(Bloomberg) -- Paying kickbacks to doctors for referrals. Surgically implanting unneeded heart monitors. Aggravating troubled teenagers during psychiatric sessions to worsen their mental health.
Health-care providers accused of bilking taxpayers by inflating Medicare or Medicaid expenses have paid billions of dollars in settlements with the federal government over the past decade for a variety of transgressions, some of which risked patients’ lives. Now the money is flowing the other way.
Companies that settled cases involving overbilling or fraud -- among them Tenet Healthcare Corp., Universal Health Services Inc. and Beaumont Health -- received more than $36 billion in interest-free loans from a U.S. Health and Human Services Department program to help providers handle cash-flow shortages caused by the pandemic, according to data compiled by Bloomberg and Good Jobs First, a watchdog group that has been monitoring federal relief payments.
That’s more than one-third of the $100 billion distributed through the loan program. In addition, companies accused of wrongdoing got more than $20 billion in grants issued by HHS to stave off coronavirus-related losses. In most of the cases, there was no determination of liability.
Health-care companies applied for the loans based on previous Medicare billings -- the same metric many of them were accused of inflating. Grants were distributed automatically based on patient revenues.
The loans are structured as advances on future payments the companies expect to receive from the government. Borrowers have from seven months to a year to repay them without interest. The rate jumps to 10.25% afterward. Grants don’t have to be repaid.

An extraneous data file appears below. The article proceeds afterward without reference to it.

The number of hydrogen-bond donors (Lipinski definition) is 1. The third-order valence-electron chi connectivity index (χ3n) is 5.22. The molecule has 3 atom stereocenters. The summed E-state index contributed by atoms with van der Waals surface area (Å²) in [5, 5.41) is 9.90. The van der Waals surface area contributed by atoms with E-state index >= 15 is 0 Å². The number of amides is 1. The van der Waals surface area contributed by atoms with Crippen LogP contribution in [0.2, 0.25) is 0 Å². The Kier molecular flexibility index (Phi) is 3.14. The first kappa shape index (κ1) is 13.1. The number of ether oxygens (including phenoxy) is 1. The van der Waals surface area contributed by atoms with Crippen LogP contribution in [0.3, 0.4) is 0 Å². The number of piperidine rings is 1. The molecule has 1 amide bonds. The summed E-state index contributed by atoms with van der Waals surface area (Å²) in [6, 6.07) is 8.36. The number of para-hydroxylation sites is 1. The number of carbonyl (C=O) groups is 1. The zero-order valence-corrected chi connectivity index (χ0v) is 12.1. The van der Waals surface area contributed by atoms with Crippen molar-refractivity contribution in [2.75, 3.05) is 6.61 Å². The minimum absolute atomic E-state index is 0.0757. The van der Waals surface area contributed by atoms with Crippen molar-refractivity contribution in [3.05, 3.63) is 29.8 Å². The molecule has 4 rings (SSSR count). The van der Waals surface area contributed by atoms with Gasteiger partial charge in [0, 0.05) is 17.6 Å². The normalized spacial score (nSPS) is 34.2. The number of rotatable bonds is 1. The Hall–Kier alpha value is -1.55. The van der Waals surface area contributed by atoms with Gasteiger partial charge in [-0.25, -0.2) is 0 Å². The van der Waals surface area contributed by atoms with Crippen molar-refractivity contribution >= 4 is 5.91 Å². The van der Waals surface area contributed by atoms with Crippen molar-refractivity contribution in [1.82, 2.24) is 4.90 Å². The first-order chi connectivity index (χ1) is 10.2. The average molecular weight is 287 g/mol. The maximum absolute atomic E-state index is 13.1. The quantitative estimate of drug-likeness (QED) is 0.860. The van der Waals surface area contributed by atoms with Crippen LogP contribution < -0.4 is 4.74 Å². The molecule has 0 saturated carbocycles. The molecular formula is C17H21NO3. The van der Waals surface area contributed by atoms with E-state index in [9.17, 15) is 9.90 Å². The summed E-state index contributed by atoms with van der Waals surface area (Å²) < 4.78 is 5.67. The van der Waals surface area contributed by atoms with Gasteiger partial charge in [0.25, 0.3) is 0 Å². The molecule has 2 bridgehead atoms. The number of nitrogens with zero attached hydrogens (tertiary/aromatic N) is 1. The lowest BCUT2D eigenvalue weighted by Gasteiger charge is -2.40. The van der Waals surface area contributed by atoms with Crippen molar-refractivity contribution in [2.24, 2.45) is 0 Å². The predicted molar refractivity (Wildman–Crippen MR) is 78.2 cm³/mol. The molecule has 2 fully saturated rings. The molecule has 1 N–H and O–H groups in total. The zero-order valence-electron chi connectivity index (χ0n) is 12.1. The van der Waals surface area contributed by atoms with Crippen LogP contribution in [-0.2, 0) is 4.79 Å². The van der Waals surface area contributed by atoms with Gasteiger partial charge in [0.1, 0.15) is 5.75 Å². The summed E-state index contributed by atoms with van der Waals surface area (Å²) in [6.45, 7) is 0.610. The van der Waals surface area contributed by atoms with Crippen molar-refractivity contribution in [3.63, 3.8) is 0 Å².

‘Pay and Chase’
Despite warnings from Congress that HHS hasn’t done enough to avoid paying fraudulent claims, neither program denied coronavirus aid to providers that settled claims in the past.
In November, HHS enacted new regulations intended to replace its “pay and chase” system, which reimburses providers first, then has auditors investigate those it thinks engaged in fraud, an approach it acknowledges is “expensive and inefficient” and leaves billions of dollars unrecoverable. The new guidelines permit HHS to deny Medicare enrollment to providers that have exhibited “a pattern or practice of abusive” charges.
Katie McKeogh, an HHS spokeswoman, said in an email that the agency did screen to determine whether providers were banned from doing business with Medicare, citing guidelines that lay out 20 reasons for revoking billing authority. She also said providers are forbidden from using coronavirus aid to pay legal settlements. But McKeogh declined to answer questions about whether the new regulations were used to vet Covid relief recipients or how large a portion of the aid had been paid to companies that settled fraud claims.
HHS Secretary Alex Azar and Seema Verma, administrator of the Centers for Medicare and Medicaid Services, which oversees the loan program, declined requests to be interviewed.
Medicare covers almost 60 million Americans. It has a budget of more than $740 billion and a decidedly uneven record at deterring fraud. Despite sporadic attempts to crack down on providers who bilk the system, there’s still an estimated $50 billion a year in fraud, according to the Government Accountability Office. Offenders include large hospital systems as well as remote solo practices. Misdeeds range from minor billing errors to systematic mistreatment of patients.Government watchdog groups say the amount of aid that went to companies that paid to settle fraud claims illustrates the rampant abuse in the Medicare and Medicaid system and the government’s failure to enact effective safeguards.“You can’t call it a few bad apples, because it goes across the board from small regional providers to giants of the industry,” said Phil Mattera, research director for Good Jobs First, which is compiling and analyzing HHS data as part of its Covid Stimulus Watch Program. “This problem is systemic. It involves hospitals, dialysis centers, doctors -- everything from nonprofits, to for-profits. They’re all feeding at the trough. There are so many defrauding the government. And we’re making it easier.”
An American Hospital Association spokesman, Colin Milligan, defended the way HHS disbursed the loans and grants. “Congress made it very clear that the provider relief fund was intended for all hospitals on the front lines in the fight against the greatest pandemic of our lifetime as they deal with lost revenue and Covid-related expenses,” he said. “That was Congress’ intent, and we concur with it.”